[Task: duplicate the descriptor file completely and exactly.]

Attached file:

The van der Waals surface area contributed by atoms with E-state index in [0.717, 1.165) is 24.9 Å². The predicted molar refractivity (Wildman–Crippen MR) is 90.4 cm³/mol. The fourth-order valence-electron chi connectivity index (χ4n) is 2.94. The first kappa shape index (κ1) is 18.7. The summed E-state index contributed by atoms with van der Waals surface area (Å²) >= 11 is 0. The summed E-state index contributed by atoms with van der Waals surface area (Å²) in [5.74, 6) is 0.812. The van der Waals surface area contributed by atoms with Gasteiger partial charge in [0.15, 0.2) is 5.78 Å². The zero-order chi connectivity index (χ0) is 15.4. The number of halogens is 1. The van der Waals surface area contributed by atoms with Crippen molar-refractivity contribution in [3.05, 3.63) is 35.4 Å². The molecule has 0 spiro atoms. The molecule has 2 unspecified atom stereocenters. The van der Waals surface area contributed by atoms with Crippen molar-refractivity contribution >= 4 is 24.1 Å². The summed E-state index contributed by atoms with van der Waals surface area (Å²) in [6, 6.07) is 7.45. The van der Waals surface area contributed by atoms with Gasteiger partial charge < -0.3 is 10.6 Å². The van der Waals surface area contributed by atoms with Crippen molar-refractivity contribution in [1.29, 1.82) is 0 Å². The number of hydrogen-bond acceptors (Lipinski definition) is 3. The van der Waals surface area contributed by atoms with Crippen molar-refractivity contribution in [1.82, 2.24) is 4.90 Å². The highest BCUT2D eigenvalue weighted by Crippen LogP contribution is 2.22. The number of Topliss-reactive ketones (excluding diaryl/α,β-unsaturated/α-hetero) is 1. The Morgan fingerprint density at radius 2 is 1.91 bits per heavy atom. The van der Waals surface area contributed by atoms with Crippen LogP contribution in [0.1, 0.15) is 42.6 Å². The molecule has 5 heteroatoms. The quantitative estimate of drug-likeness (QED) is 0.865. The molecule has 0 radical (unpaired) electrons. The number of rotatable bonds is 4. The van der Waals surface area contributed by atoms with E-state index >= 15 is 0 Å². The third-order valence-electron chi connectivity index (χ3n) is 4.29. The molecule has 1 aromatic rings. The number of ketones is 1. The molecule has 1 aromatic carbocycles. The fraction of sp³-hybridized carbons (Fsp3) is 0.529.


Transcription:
The van der Waals surface area contributed by atoms with E-state index in [0.717, 1.165) is 24.9 Å². The predicted molar refractivity (Wildman–Crippen MR) is 90.4 cm³/mol. The fourth-order valence-electron chi connectivity index (χ4n) is 2.94. The first kappa shape index (κ1) is 18.7. The summed E-state index contributed by atoms with van der Waals surface area (Å²) >= 11 is 0. The summed E-state index contributed by atoms with van der Waals surface area (Å²) in [5.74, 6) is 0.812. The van der Waals surface area contributed by atoms with Gasteiger partial charge in [0.15, 0.2) is 5.78 Å². The zero-order chi connectivity index (χ0) is 15.4. The number of halogens is 1. The van der Waals surface area contributed by atoms with Crippen molar-refractivity contribution in [3.05, 3.63) is 35.4 Å². The molecule has 0 spiro atoms. The molecule has 2 unspecified atom stereocenters. The van der Waals surface area contributed by atoms with Crippen molar-refractivity contribution >= 4 is 24.1 Å². The summed E-state index contributed by atoms with van der Waals surface area (Å²) in [6, 6.07) is 7.45. The van der Waals surface area contributed by atoms with Gasteiger partial charge < -0.3 is 10.6 Å². The van der Waals surface area contributed by atoms with Crippen molar-refractivity contribution in [1.29, 1.82) is 0 Å². The number of hydrogen-bond acceptors (Lipinski definition) is 3. The van der Waals surface area contributed by atoms with Crippen molar-refractivity contribution in [1.82, 2.24) is 4.90 Å². The highest BCUT2D eigenvalue weighted by Crippen LogP contribution is 2.22. The number of Topliss-reactive ketones (excluding diaryl/α,β-unsaturated/α-hetero) is 1. The Morgan fingerprint density at radius 2 is 1.91 bits per heavy atom. The van der Waals surface area contributed by atoms with Crippen LogP contribution in [0.1, 0.15) is 42.6 Å². The molecule has 5 heteroatoms. The quantitative estimate of drug-likeness (QED) is 0.865. The molecule has 0 radical (unpaired) electrons. The number of rotatable bonds is 4. The van der Waals surface area contributed by atoms with E-state index >= 15 is 0 Å². The third-order valence-electron chi connectivity index (χ3n) is 4.29. The molecule has 1 aromatic rings. The number of ketones is 1. The molecule has 1 aromatic carbocycles. The fraction of sp³-hybridized carbons (Fsp3) is 0.529.